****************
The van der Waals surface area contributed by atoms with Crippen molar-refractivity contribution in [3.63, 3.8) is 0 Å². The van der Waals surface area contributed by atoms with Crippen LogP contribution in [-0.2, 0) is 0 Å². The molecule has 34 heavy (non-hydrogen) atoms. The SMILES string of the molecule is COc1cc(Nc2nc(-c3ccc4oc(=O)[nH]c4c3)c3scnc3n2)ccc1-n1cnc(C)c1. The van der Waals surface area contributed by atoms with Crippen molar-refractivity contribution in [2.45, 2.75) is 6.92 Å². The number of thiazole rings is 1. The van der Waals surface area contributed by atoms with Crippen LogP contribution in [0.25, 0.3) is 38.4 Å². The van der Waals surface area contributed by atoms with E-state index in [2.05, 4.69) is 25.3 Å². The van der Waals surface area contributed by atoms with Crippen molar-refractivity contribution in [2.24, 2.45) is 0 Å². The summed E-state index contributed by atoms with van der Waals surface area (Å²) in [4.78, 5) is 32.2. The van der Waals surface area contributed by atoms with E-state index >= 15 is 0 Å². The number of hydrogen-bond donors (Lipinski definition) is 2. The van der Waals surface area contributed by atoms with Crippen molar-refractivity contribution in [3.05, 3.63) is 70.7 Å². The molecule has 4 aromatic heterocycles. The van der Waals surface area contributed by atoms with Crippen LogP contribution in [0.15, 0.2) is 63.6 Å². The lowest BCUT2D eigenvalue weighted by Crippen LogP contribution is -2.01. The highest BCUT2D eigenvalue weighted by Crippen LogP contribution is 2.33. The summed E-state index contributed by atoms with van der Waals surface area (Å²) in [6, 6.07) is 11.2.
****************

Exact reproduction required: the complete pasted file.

The van der Waals surface area contributed by atoms with Crippen molar-refractivity contribution in [3.63, 3.8) is 0 Å². The van der Waals surface area contributed by atoms with Crippen LogP contribution in [-0.2, 0) is 0 Å². The molecule has 34 heavy (non-hydrogen) atoms. The SMILES string of the molecule is COc1cc(Nc2nc(-c3ccc4oc(=O)[nH]c4c3)c3scnc3n2)ccc1-n1cnc(C)c1. The van der Waals surface area contributed by atoms with Crippen molar-refractivity contribution in [2.45, 2.75) is 6.92 Å². The number of thiazole rings is 1. The van der Waals surface area contributed by atoms with Crippen LogP contribution in [0.25, 0.3) is 38.4 Å². The van der Waals surface area contributed by atoms with E-state index in [2.05, 4.69) is 25.3 Å². The van der Waals surface area contributed by atoms with Crippen molar-refractivity contribution in [2.24, 2.45) is 0 Å². The summed E-state index contributed by atoms with van der Waals surface area (Å²) in [4.78, 5) is 32.2. The van der Waals surface area contributed by atoms with E-state index >= 15 is 0 Å². The number of hydrogen-bond donors (Lipinski definition) is 2. The van der Waals surface area contributed by atoms with Crippen molar-refractivity contribution in [3.05, 3.63) is 70.7 Å². The molecule has 4 aromatic heterocycles. The van der Waals surface area contributed by atoms with Crippen LogP contribution in [0.15, 0.2) is 63.6 Å². The lowest BCUT2D eigenvalue weighted by Crippen LogP contribution is -2.01. The highest BCUT2D eigenvalue weighted by Crippen LogP contribution is 2.33. The summed E-state index contributed by atoms with van der Waals surface area (Å²) in [6, 6.07) is 11.2.